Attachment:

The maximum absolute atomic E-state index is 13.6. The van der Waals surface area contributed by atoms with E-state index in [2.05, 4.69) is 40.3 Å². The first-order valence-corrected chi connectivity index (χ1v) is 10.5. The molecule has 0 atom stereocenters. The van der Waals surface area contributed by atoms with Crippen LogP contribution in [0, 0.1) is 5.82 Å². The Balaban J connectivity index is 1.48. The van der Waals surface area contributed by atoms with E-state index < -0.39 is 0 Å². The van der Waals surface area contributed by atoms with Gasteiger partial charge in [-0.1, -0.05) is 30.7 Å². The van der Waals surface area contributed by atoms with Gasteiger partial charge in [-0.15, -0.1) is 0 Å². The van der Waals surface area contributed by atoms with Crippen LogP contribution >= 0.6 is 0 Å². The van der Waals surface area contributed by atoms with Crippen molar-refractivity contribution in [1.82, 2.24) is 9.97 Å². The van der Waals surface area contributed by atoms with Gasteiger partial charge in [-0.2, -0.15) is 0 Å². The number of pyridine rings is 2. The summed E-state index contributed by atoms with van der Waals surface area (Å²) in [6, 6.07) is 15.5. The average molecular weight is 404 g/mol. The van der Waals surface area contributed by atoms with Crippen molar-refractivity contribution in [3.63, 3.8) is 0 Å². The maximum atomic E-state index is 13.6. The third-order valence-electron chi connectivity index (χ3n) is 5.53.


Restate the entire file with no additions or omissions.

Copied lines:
The maximum absolute atomic E-state index is 13.6. The van der Waals surface area contributed by atoms with E-state index in [2.05, 4.69) is 40.3 Å². The first-order valence-corrected chi connectivity index (χ1v) is 10.5. The molecule has 0 atom stereocenters. The van der Waals surface area contributed by atoms with Crippen LogP contribution in [0, 0.1) is 5.82 Å². The Balaban J connectivity index is 1.48. The van der Waals surface area contributed by atoms with E-state index < -0.39 is 0 Å². The van der Waals surface area contributed by atoms with Gasteiger partial charge in [-0.1, -0.05) is 30.7 Å². The van der Waals surface area contributed by atoms with Gasteiger partial charge in [-0.15, -0.1) is 0 Å². The van der Waals surface area contributed by atoms with Crippen LogP contribution >= 0.6 is 0 Å². The van der Waals surface area contributed by atoms with Crippen molar-refractivity contribution in [1.82, 2.24) is 9.97 Å². The van der Waals surface area contributed by atoms with Gasteiger partial charge in [-0.2, -0.15) is 0 Å². The number of pyridine rings is 2. The summed E-state index contributed by atoms with van der Waals surface area (Å²) in [6, 6.07) is 15.5. The average molecular weight is 404 g/mol. The van der Waals surface area contributed by atoms with Crippen molar-refractivity contribution in [3.63, 3.8) is 0 Å². The maximum atomic E-state index is 13.6. The third-order valence-electron chi connectivity index (χ3n) is 5.53.